5. Size Set Sample
After the fit sample has been approved, the base pattern for each size need to be graded (how grading works on Techpacker?), so samples could be created for the entire size range. Size set sampling includes three samples of each size which are made with the fabric and finishings intended for the final product. After this is complete, mass production can start once the brand gives their approval to the factories.
Add exact specs of your entire size-range in your techpacks.
6. Salesman Sample
As the name suggests, the salesman samples or SMS are the samples that are used for marketing and promotions of the product range. They are made with the final fabrics and final touches in the approved basic sizes. These are generally put on display in retail stores or exhibited at trade shows to get orders from respective retail channels.
7. GPT Sample
GPT sample refers to the production sample that is given for Garment Performance Test. These samples are used for a series of tests that a brand would like to evaluate before running the styles for production. The tests can include seam strength, seam slippage, colorfastness, wash fastness, among others.
8. Pre-production Sample
A pre-production sample is the first sample made in the actual production line of the factory. It’s constructed with the actual fabrics intended for the design and trims with all the order specification regarding measurements, embroidery, and washes. It’s a test run by the factory and they can proceed with the bulk production only when the PP sample is approved by the brand.
9. Sealed Sample
Once the PP sample is approved by the brand, they are sealed to prevent tampering from the factory and now become the standard for bulk production. They are also known as gold-seal samples or red-seal samples, depending on the approval —or disapproval— of the brand.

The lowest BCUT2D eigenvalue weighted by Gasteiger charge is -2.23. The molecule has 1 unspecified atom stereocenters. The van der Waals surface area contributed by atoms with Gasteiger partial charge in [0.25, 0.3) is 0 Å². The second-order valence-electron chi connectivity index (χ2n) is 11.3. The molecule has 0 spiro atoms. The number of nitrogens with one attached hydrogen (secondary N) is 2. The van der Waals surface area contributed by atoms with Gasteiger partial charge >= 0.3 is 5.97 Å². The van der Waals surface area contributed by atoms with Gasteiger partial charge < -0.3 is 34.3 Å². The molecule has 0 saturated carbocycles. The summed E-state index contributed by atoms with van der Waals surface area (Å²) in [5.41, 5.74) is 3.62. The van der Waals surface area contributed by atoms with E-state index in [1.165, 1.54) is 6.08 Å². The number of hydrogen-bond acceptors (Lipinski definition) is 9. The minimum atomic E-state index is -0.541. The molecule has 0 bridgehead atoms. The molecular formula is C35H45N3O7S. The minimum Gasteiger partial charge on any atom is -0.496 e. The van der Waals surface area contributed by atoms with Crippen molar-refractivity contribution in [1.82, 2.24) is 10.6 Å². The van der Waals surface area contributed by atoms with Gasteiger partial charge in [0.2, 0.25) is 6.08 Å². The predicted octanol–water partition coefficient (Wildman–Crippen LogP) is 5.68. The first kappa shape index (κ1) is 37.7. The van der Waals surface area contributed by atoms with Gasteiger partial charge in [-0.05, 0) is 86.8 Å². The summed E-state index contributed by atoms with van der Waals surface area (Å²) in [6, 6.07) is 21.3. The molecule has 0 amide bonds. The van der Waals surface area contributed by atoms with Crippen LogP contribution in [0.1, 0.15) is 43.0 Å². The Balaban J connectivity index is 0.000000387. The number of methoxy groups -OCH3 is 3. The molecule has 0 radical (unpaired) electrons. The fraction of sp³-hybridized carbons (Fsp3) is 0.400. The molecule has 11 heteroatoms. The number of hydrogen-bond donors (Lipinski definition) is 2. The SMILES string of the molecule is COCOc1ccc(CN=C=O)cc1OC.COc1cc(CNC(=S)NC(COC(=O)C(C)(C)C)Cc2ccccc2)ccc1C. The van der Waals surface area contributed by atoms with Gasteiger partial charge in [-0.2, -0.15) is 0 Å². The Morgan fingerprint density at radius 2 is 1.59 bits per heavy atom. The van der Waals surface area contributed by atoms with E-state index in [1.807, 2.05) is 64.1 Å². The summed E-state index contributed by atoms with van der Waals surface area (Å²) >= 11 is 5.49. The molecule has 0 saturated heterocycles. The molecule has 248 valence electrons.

10. TOP (Top Of Production) Sample
After the approval of the PP sample, which signals the start of production, the Quality Control inspector representing a brand can visit the factory at any time and pick a garment from the production line for inspection. These samples are called Top of production or TOP samples and they are evaluated to ensure that the bulk production is of the same quality as the PP sample. TOP samples are also checked for their packaging.
11. Shipment Sample
Once the bulk production is done and the shipment is finished, packed, and ready to go, a few samples are kept aside by the factory as
12. Press Samples
Press samples are exact replicas of the final sellable product, usually in a model's sample size. They’re used for photographing promotional material like collection campaigns for advertising, lookbooks, e-commerce and can be loaned to magazines for editorial photo shoots.
Done reading and ready for action?
Start managing your sampling processes with your factories right from Techpacker.
For e.g. Techpacker provides this amazing time-saving feature called Sample Fit round templates to help product teams monitor spec differences when fit samples are received from the factories.